Using experimental techniques like calcium imaging in freely moving mice, optogenetics, and chemogenetics, a study in the journal Cell Metabolism this week demonstrated, faced with a decision between sex and food, moderately hungry mice will opt to interact with the opposite sex instead of attending to their nutritional needs when their brains are stimulated by leptin.

The findings published on February 23, in the article “Complementary lateral hypothalamic populations resist hunger pressure to balance nutritional and social needs,” could help develop better therapeutic strategies for diseases like obesity and eating disorders.

Tatiana Korotkova, PhD, professor of physiology at the University of Cologne is the senior author of the study.

“We can only pursue one behavior at a time, so our brain has to somehow compute what will be the most rewarding behavior, or what is our most urgent need,” said Tatiana Korotkova, PhD, professor of physiology at the University of Cologne and senior author of the study.

“We usually think about neurons having a particular function, but we found that one cell can actually encode multiple different stimuli. This makes sense biologically because behaviors need to be coordinated, and it’s much more efficient to coordinate behaviors with the same cell than by many different cell types somehow communicating with each other,” Korotkova added.

To understand how the brain ranks innate behaviors like eating, drinking, socializing, and mating, Korotkova’s team studied neurons in the mouse lateral hypothalamus, a region of the brain involved in feeding that express receptors for leptin and neurotensin, hormones that mediate messages of hunger and thirst. The researchers were surprised to find, these neurons also guide social behavior and help balance nutritional and social needs.

“We were astonished to find that the lateral hypothalamus links feeding and drinking to social behaviors,” said Anne Petzold, PhD, a postdoctoral neuroscientist at the University of Cologne and the lead author of the study. “Activating leptin receptor neurons makes mice prioritize social interaction despite acute hunger or thirst. This makes sense biologically because mating partners are not something that you have around all the time, and so one must be able to ignore hunger or thirst to be able to engage in mating.”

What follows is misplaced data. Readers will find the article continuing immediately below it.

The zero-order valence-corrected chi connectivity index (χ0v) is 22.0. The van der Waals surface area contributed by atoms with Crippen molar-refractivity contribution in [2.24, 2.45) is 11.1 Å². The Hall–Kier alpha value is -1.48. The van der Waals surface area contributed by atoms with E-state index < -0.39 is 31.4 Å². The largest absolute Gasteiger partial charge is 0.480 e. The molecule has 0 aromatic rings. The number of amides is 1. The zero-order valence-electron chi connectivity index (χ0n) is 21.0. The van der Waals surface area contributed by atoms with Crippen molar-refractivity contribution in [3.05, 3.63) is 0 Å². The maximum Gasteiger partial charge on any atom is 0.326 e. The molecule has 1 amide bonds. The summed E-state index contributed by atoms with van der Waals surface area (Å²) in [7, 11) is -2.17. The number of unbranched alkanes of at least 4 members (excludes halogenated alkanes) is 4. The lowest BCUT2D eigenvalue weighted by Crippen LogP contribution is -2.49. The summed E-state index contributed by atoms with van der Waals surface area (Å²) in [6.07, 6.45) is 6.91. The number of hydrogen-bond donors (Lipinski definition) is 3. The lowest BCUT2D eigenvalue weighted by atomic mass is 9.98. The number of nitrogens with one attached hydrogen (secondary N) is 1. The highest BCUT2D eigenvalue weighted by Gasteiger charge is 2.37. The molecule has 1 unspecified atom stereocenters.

The researchers compared behaviors among well-fed mice with unlimited access to food, acutely hungry mice with no access to food overnight, and chronically hungry mice with restricted access to food over five days.

“It was a huge advantage that we could record the activity of neurons in a freely behaving animal,” said Korotkova. “We could really see how neuronal activity changes during particular behaviors, and we could track and change the activity of individual cells with a high time precision.”

The researchers found, when mice ate, the neurons expressing leptin receptors in the lateral hypothalamus were inhibited whereas when mice interacted with members of the opposite sex, these neurons were activated. When the investigators selectively stimulated these leptin receptor bearing neurons using light and chemical signals, it had little effect on the behavior of satiated mice, who generally prioritized socializing over eating, but it induced acutely hungry mice to switch their priorities. Upon leptin stimulation, acutely hungry mice were slower to approach food, ate less, and spent more time socializing with potential mates.

Hormones leptin and neurotensin help mice balance their nutritional and social needs [Petzold et al., Cell Metabolism, 2023].
However, leptin stimulation was not capable of overriding hunger in chronically hungry mice. These mice showed no reduction in appetite even upon leptin activation. On the other hand, Korotkova’s team found, activating neurotensin neurons in mice using light and chemical signals, increased drinking at the expense of socializing with both sexes.

“So, we have this system which can only regulate moderate hunger, but not strong hunger,” said Korotkova. “This circuit might contribute to why diets don’t work: it’s not a problem to reduce your food intake for a short time, but it doesn’t work if you try to do it for longer.”

In future studies, Korotkova and her team intend to understand the change in activities of neurons expressing leptin and neurotensin receptors during the progression of obesity and eating disorders.

Previous articleNext-Gen BLI Technology Accelerating Antibody Discovery
Next articleRNA Kept “In Check” by Shape-Shifting Enzyme